This might sound like I’m exaggerating, but seriously, I haven’t read anything as refreshing and profound as Mercy in a long time.
There is a continuity that is usually difficult to achieve in sequels. You can pick up the story from anywhere, but you really are still missing a lot of action. Go read book one. It’s free. The story is fully formed and it gathers momentum at the perfect pace, twisting and turning with colossal “oh no” moments. Eniola Prentice is indeed a talented writer.
Mercy generously explores the travails of medical school. We see and feel the hopes and dreams of medical students as they envision a future as saviors. We physically experience the fragility of these dreams as they shatter irreparably under the pressure of studying and failing in spite of themselves.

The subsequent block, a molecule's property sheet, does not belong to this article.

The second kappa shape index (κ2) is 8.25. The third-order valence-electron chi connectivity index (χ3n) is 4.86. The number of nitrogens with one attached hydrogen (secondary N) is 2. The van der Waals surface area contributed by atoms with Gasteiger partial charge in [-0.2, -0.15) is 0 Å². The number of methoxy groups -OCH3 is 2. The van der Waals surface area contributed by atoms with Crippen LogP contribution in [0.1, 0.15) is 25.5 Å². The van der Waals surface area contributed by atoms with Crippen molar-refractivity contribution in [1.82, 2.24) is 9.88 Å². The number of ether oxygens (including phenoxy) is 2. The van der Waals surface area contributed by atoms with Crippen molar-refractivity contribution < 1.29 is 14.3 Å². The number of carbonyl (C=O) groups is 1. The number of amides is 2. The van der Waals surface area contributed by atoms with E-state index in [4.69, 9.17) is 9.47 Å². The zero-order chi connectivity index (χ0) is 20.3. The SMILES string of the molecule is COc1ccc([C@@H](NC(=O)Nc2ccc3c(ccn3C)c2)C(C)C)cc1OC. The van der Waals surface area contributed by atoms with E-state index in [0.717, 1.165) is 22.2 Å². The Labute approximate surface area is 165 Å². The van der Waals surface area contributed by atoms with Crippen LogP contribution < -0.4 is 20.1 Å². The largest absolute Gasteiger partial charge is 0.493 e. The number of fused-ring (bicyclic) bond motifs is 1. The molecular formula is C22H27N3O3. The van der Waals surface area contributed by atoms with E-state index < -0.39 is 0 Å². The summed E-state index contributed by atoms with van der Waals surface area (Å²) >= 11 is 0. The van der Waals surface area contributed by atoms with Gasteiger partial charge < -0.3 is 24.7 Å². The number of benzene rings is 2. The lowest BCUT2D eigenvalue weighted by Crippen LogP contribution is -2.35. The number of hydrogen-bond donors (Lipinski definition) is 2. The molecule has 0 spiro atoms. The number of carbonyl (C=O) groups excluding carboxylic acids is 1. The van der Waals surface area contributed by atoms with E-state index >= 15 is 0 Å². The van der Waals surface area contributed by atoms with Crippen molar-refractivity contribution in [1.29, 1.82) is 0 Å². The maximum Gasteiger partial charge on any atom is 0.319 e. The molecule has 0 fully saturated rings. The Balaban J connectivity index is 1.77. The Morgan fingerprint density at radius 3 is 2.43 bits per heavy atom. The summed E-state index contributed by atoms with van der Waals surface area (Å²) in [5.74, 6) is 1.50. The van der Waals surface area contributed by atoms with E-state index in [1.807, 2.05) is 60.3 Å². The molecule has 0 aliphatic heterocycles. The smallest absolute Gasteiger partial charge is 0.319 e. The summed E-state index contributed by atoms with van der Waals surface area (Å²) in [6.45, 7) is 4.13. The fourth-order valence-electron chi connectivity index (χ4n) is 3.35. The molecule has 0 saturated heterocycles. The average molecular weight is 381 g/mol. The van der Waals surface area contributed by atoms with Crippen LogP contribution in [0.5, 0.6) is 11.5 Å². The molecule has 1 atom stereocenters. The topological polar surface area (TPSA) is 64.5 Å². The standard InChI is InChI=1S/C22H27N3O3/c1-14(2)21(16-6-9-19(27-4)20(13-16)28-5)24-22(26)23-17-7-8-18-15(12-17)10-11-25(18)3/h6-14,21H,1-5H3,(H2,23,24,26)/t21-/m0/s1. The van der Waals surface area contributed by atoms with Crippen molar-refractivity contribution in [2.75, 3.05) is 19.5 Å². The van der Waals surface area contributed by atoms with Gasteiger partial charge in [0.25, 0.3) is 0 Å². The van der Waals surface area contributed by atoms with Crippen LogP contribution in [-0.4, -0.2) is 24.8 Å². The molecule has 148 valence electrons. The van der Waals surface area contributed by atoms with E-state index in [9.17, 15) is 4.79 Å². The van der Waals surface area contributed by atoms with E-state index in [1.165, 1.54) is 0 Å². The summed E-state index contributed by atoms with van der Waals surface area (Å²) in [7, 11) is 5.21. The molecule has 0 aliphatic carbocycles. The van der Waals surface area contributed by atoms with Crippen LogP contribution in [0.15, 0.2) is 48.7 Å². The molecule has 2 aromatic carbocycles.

We learn that love is not perfection, and neither is it not wanting others to be perfect so we can feed on their insecurities. It is selfless and holds no accounts of evil or good, always insisting on optimism.
Amidst the pain and the anger that seethes and smolders, there is faith. This is the type of faith that pierces through even the darkest moments like the proverbial light at the end of the tunnel. Even when it is refused and denied, it stays true and strong.
We go on a journey of self-exploration with the main characters, and we even get a glimpse into the lives of those who stay on the fringes of the spotlight.
To each his own is a very apt statement, but it is incomplete. The threads of life always find a way to intertwine. Deep lives come with even deeper pain and lies, each individual embroiled in his own turmoil. Everybody has secrets, a secret pain that shatters the public perception of perfection. However, the thing about secrets is “you give them more strength when you hide them.”
Mercy is a book that mirrors life, love, pain, forgiveness and unconditional acceptance. There are few books that so profoundly capture and alter perceptions of life and living as humans.